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|Title:||Cell cycle protein expression in AIDS-related and classical Kaposi's sarcoma|
|Authors:||Hong, Angela Manyin|
|Keywords:||Kaposi's sarcoma;cell cycle protein;AIDS;Herpes virus 8;p53|
|Publisher:||University of Sydney. Pathology|
|Abstract:||Kaposi�s sarcoma (KS) is a peculiar vascular neoplasm that occurs mainly in elderly Mediterranean men and patients with acquired immunodeficiency syndrome (AIDS). The current literature indicates that KS is initiated by the human herpes virus 8 (HHV8) as a reactive polyclonal process but with deregulation of oncogene and tumour suppressor genes, it can progress to a true malignancy with monoclonality. Clinically, classical KS often presents as an indolent disease affecting mainly the lower extremities whereas AIDS-related KS has no site predilection and can progress rapidly with systemic involvement. Histologically, KS can be classified into patch, plaque and nodular stages. Interestingly, classical and AIDS-related KS are indistinguishable histologically and this suggests that AIDS-related KS and classical KS might be initiated by a common aetiology but given their different clinical courses, they may progress through different mechanisms. In view of the importance of the cell cycle proteins in the development and progression of many human malignancies, this thesis aims to examine the role of these proteins in the progression of the two main clinical subtypes of KS. The cell cycle protein expressions in a cohort of 47 patients with KS with welldocumented clinical and histological features were studied. Using a monclonal antibody against the latent nuclear antigen-1 molecule of HHV8, HHV8 was detected in 78% of the cases. The more advanced nodular lesions were found to have a higher level of proliferative activity as measured by the proliferation x marker, Ki-67. This suggests it is valid to use the histological specimens as a tumour progression model of KS. The role of the Rb/cyclin D1/p16 pathway was examined. The more advanced nodular stage KS lesions were more likely to be positive for cyclin D1, suggesting that cyclin D1 is important in the progression from patch stage to nodular stage. p16 acts as a tumour suppressor and it has an inhibitory effect on cyclin D1. The p16 expression rate was low in early stage KS but high in the more advanced lesions. It seems that reduced p16 expression occurs early in KS and may be important in its development. The rate of Rb expression, on the other hand, did not differ significantly among the histological subtypes. The results revealed the significant role of the Rb/cyclin D1/p16 pathway in the progression of KS. Of the mitotic cyclins examined, cyclin A expression was correlated with the advanced tumor stage. The rate of p34cdc2 expression was high in the lesions and there was no correlation with histological stage. This suggests that p34cdc2 is important in the early development of the tumour but not necessarily in its progression. Along the p53-apoptotic pathway, mutant p53 expression was significantly more common in the nodular stage. The cyclin G1 (a protooncogene, one of the target genes of p53) expression also paralleled that of mutant p53 with the majority of the KS lesions showing cyclin G1 expression and significant xi correlation between advanced histological stage and increasing rate of cyclin G1 expression. These findings suggest that progression along the p53 pathway may be important in the advanced stage development of KS. On the other hand, expression of the CDK inhibitor, p27, a protein that normally negatively regulates cyclin G1, was reduced in nodular KS. These findings suggest that some KS lesions may progress through a deregulated or abnormal p53 pathway. There were correlations between cyclin D1, cyclin A, cyclin G1, mutant p53 and negative HIV status. The findings suggest that components of both the Rb/cyclin D1/p16 and p53-apoptotic pathways are important in the progression of classical KS. Rb protein was the only cell cycle protein whose rate of expression correlated significantly with HHV8 status in KS. The majority of HHV8 positive lesions were also positive for Rb protein, unlike HHV8 negative lesions. This suggests that some of the HHV8 negative lesions can progress through a defective Rb pathway whereas the role of Rb in the progression may not be as important in the HHV8 positive lesions. This was an unexpected finding given that one of the postulated mechanisms of tumour initiation by the HHV8 virus is via the viral cyclin it produces. The viral cyclin produced by HHV8 acts through the Rb pathway much the same as cyclin D1 and one would have expected that HHV8 positive cases are less likely to be positive for the Rb protein. In summary, the majority of the KS lesions examined in this thesis show HHV8 infection. The Rb/cyclin D1/p16 pathway appears to be important in the progression of the different stages of KS and expression of the proteins involved in the p53 pathway were found to be important in the advanced stages of the development of KS. There were differential expressions of cell cycle proteins between AIDS-related and classical KS, and between HHV8 positive and HHV8 negative lesions. The findings also provided some clues to the possible mechanisms of development in KS lesions that were not initiated by HHV8.|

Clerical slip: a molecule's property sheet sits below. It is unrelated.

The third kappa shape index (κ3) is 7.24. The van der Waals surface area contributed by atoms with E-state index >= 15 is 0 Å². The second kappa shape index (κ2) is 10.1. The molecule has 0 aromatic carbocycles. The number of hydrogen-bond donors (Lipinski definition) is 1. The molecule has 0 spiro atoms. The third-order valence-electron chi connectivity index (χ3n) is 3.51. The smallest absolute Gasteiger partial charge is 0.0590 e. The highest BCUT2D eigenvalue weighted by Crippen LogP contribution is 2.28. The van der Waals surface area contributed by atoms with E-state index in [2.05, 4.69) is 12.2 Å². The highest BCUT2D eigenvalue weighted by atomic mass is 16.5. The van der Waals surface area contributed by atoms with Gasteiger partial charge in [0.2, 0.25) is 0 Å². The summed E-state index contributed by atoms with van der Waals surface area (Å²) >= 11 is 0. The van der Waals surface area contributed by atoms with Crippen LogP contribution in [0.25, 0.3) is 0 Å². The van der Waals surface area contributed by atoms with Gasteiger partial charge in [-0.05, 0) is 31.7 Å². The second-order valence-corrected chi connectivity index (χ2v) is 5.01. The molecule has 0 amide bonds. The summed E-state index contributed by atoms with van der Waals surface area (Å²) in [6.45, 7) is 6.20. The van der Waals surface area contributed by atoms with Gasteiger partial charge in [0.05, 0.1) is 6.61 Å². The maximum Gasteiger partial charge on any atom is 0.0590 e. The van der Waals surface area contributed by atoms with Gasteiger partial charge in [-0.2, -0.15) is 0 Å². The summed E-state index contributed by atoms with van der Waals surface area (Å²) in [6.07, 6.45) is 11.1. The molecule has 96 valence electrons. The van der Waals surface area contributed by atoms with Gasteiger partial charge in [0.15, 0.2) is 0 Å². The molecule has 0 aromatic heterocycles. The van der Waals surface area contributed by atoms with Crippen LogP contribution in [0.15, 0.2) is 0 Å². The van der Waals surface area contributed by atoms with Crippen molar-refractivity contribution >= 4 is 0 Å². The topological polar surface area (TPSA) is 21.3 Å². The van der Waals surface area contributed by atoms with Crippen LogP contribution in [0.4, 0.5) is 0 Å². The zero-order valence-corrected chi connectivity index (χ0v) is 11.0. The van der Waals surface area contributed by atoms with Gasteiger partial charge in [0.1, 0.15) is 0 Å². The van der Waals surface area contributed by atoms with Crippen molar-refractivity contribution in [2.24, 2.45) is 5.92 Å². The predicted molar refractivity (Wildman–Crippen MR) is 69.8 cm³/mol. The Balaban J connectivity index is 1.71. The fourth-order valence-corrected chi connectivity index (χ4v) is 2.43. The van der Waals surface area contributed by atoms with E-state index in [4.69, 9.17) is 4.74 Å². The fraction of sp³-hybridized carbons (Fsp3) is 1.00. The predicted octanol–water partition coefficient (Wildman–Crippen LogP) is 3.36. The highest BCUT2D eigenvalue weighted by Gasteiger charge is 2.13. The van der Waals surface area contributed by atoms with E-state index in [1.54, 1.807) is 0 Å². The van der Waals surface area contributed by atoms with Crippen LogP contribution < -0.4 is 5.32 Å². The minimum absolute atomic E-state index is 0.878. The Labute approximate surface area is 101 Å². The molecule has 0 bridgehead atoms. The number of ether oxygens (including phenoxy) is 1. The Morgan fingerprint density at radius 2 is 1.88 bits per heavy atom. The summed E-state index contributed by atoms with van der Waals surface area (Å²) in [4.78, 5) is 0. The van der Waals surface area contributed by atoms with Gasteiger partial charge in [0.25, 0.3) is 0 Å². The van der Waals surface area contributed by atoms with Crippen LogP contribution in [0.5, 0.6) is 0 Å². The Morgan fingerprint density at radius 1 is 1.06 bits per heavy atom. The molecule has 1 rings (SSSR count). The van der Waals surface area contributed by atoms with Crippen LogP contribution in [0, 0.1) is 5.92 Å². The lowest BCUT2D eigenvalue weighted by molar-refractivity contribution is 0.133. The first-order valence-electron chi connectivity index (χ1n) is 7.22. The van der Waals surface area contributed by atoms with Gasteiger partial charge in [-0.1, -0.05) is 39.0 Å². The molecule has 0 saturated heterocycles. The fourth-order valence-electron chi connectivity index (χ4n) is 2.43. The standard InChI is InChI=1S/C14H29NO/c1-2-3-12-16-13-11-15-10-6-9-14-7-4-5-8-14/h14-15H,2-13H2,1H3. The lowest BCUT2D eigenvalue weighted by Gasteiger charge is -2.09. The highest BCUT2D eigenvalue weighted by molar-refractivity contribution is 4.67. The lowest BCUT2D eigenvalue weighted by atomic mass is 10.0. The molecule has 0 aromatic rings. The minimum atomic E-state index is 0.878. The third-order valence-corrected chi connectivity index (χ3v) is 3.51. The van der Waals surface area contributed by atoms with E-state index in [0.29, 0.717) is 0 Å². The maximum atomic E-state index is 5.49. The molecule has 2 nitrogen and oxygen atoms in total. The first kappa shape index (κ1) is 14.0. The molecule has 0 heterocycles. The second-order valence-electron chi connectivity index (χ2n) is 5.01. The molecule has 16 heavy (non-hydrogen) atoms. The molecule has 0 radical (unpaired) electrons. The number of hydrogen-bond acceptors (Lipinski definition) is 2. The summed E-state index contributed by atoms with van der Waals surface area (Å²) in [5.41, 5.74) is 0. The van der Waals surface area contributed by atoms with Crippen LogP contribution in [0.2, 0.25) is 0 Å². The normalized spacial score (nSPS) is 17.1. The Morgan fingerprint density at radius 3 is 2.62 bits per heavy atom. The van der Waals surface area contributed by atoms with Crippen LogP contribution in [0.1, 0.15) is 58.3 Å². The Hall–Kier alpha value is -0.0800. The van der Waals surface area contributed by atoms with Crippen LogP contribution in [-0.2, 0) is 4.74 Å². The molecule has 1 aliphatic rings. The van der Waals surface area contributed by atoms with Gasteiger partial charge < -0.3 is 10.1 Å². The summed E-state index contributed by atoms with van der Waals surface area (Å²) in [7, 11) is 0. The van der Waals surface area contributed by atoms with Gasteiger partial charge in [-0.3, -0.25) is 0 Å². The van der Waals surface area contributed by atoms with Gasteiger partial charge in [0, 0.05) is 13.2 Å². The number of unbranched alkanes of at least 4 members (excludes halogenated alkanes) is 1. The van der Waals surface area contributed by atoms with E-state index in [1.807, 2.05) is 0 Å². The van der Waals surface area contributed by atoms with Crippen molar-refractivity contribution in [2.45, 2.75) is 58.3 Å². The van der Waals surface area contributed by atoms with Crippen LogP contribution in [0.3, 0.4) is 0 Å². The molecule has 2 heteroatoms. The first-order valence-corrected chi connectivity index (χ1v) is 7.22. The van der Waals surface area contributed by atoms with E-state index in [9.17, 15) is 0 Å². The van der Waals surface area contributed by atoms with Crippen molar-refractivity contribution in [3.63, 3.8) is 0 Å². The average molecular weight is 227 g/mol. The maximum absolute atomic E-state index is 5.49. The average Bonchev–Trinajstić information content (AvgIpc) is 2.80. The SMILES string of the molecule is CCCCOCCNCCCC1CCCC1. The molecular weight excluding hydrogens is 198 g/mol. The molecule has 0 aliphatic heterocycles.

|Rights and Permissions:||Copyright Hong, Angela Manyin;http://www.library.usyd.edu.au/copyright.html|
|Appears in Collections:||Sydney Digital Theses (Open Access)|
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